Have you ever set a reading goal for yourself, only to fall short? Most people have at one time or another. This article will share some practical tips on setting and achieving your reading goals and resolutions. So whether you’re looking to read more books this year or want to be better about meeting your reading goals, stick around! We’ve got some helpful advice for you.
- Creative Ways to Incorporate Your Reading and Personal Goals
- 3 Things You Can Do To Improve Your Reading Life
- How Audiobooks Can Help You Read More
- Mid-Year Reading Goal Check-In
What are reading goals?
Reading goals are personal targets you set for your reading life. They can be whatever you want them to be, the most important thing is that they challenge you, and in the end, you are better for it.
Why are reading goals important?
Reading goals are important because they help you focus on your reading, and when you set specific goals, you can now have something to “achieve.” Without reading goals, it can be easy to get sidetracked, and reading becomes a chore. But when you set a goal, you can pick books you know you will enjoy that will also help you achieve your goals. But no matter your reading goals, setting them is a great way to ensure that reading stays fun and engaging.
What are easy reading goals?
Easy reading goals are:
- To start a reading habit.
- To read a specific number of books per month.
- To read a specific number of books by the end of the year.
- To read outside of your comfort zone and different genres.
- To be a more intentional reader.
How To Set Reading Goals
Step 1: Define your reading goals or resolution.
Simply saying I want to incorporate reading into my life, read more books, or read more intentionally isn’t enough. You need to define your reading goals clearly.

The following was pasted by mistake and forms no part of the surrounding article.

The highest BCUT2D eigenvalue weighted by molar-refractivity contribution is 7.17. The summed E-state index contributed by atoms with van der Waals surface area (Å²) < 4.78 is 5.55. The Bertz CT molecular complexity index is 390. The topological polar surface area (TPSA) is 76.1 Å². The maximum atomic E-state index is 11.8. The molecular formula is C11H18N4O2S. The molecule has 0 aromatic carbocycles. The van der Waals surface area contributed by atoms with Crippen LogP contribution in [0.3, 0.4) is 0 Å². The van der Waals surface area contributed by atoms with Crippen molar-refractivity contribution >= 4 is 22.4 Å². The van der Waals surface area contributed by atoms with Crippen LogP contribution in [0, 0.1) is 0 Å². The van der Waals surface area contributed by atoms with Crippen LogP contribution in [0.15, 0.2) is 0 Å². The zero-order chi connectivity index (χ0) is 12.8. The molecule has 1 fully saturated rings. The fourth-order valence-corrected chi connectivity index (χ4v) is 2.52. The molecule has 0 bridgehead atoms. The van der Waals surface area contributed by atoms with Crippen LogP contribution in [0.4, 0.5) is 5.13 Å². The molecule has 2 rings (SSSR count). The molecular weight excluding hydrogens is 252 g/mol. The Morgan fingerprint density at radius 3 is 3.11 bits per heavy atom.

- If your goal is to start reading again, what do you want to start reading? What kind of books do you want to read? What does incorporating reading into your life look like for you?
- If your goal is numerical, what is your number? Set it, say it, and write it down.
- If your goal is to read more diversely or intentionally, what does that mean for you? What specifically do you want to be intentional about? What diverse stories or authors do you want to focus on? Get very clear on what this looks like for you.
On the other hand, some readers prefer not to have any specific goals and instead let their reading take them where it may. If this sounds like you, try setting resolutions instead of goals; these are more open-ended and allow more flexibility. Some examples include: reading outside your comfort zone, reading a new genre or type of book each month, or reading for 30 minutes every day.
Step 2: Make plans to achieve your reading goals.
In the words of Benjamin Franklin, “If You Fail to Plan, You Are Planning to Fail.” Now that you’ve defined your goals, you need to make a plan to achieve them. Of course, as the weeks and months go by, you may go astray, and that’s ok, but at least you will have a roadmap to help you get back on track.
Make plans to achieve your reading goals by breaking them into smaller, more manageable tasks.
This is especially useful if your reading goal is numerical. For example, if your goal is to read 12 books, you might set a goal and task yourself to read one book per month. This way, you’re still challenging yourself but aren’t putting as much pressure on yourself because you’re pacing yourself.